So now we can say 'Socrates is a man' and 'Socrates is mortal', but what about 'All men are mortal'? To form a quantified sentence you need two additional weapons in our armoury - variable subjects and the quantifiers themselves. A variable subject, which can stand in for any subject are written just as you would write any other subject, but we tend to use the letters x, y and z first (and then begin again at 'a' - which is why we avoid these letters for names (what we call subjects that point to a particular thing) and why we tend to start naming at the letter 'm'. Any letter, however, can be a variable, and we can only really identify them with certainty when they are coupled with a quantifier.

The Universal Quantifier

The 'Universal Quantifier' is written '∀' and means 'For all...', so '∀x' means 'For all x'. This isn't much use on its own, but when coupled with a sentence involving 'x' is very useful indeed. '(∀x)(Mx)' means 'For all x, x is a man', for example. We can now translate the final line of our problematic argument, since 'All men are mortal' means just about the same as '(∀x)(Mx → Nx)' or 'For all x, if x is a man then x is a mortal' in English - think about it.

The Existential Quantifier

The 'Existential Quantifier' is so-named because it denotes that there exists something with a certain property. '∃x' therefore means 'There is an x'. Please be sure to note that this quantifier does not say that there is only one thing with a condition, but that there is at least one - the English is ambiguous, but the predicate is not. '(∃x)(Mx)' therefore means 'There is an x such that x is a man', and happens to be true because there is indeed at least one man in the world3.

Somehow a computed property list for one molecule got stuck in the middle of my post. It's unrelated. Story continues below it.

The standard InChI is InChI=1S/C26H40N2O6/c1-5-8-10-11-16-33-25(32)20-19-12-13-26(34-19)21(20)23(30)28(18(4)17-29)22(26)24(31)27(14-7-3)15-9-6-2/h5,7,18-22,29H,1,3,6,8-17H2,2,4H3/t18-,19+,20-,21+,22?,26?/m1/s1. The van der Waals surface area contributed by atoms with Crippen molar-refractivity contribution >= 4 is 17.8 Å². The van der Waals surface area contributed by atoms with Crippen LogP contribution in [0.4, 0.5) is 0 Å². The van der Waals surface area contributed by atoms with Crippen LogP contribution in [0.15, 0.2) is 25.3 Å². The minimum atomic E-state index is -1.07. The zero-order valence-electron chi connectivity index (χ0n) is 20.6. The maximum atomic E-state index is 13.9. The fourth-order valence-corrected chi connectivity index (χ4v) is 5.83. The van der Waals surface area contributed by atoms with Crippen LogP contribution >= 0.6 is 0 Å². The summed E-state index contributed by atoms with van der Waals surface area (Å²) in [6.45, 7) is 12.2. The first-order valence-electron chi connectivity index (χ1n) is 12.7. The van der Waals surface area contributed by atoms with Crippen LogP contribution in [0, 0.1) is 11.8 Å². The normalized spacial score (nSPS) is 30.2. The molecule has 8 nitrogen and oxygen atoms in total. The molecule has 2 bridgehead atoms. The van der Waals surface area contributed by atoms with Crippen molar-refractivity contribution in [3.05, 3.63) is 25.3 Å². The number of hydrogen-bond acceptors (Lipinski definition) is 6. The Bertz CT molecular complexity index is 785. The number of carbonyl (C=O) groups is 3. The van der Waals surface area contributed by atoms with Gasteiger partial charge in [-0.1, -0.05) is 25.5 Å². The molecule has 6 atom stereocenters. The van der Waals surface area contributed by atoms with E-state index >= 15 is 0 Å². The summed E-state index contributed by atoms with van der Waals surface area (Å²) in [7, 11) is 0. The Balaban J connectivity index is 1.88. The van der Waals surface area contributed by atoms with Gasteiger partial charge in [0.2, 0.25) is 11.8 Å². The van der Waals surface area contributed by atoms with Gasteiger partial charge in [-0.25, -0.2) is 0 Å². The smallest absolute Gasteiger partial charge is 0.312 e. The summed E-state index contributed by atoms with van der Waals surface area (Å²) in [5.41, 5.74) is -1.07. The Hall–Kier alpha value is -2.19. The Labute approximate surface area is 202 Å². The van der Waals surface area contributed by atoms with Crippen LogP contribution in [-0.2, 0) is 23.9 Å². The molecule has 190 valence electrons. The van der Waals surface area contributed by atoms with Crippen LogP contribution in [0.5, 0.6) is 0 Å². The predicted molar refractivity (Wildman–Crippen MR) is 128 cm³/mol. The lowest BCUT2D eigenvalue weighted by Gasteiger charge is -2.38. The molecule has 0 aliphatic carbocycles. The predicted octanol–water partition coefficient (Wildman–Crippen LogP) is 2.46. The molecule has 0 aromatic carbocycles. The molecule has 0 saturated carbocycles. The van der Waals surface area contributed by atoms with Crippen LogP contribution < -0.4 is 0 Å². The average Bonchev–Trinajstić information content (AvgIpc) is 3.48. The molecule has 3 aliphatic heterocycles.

Other Quantifiers

It happens to be the case that we can translate almost all sentences with just these two quantifiers, though we can invent as many quantifiers as we like - it just so happens that these are particularly easy ones to use4. In fact, even these two are overdoing it - since we can express each in terms of the other. If '(∀x)(Mx)' then '¬(∃x)(¬Mx)' (think about it!) and if '(∃x)(Mx)' then '¬(∀x)(¬Mx)'.

Stuff to add

  • Show that Socrates argument works

  • Discuss arguments involving there exists

  • Discuss identity
1Though, as with any topic in philosophy, people debate some of the very simple premises, such as denying the 'Law of the excluded middle', that nothing can be both A and ¬A, as a solution to the paradoxes of Quantum Theory2Don't be confused by sentences involving identity, since in the sentence 'a = b' just think of the predicate of 'a' as '= b'.3Or at least Descartes would have us believe!4If you're interested, the only sentences that should need other quantifiers are quite wacky ones, where it is the predicate that needs quantifying, rather than the subject. An example would be something like 'If there is no x then there is no predicate such that x has that predicate'. It is debateable as to whether this is true, since you might consider non-existence to be a property. Regardless, it isn't possible to express this with only the quantifier rules that we have, though we could add a new rule (or new quantifier) to allow the quantification of predicates.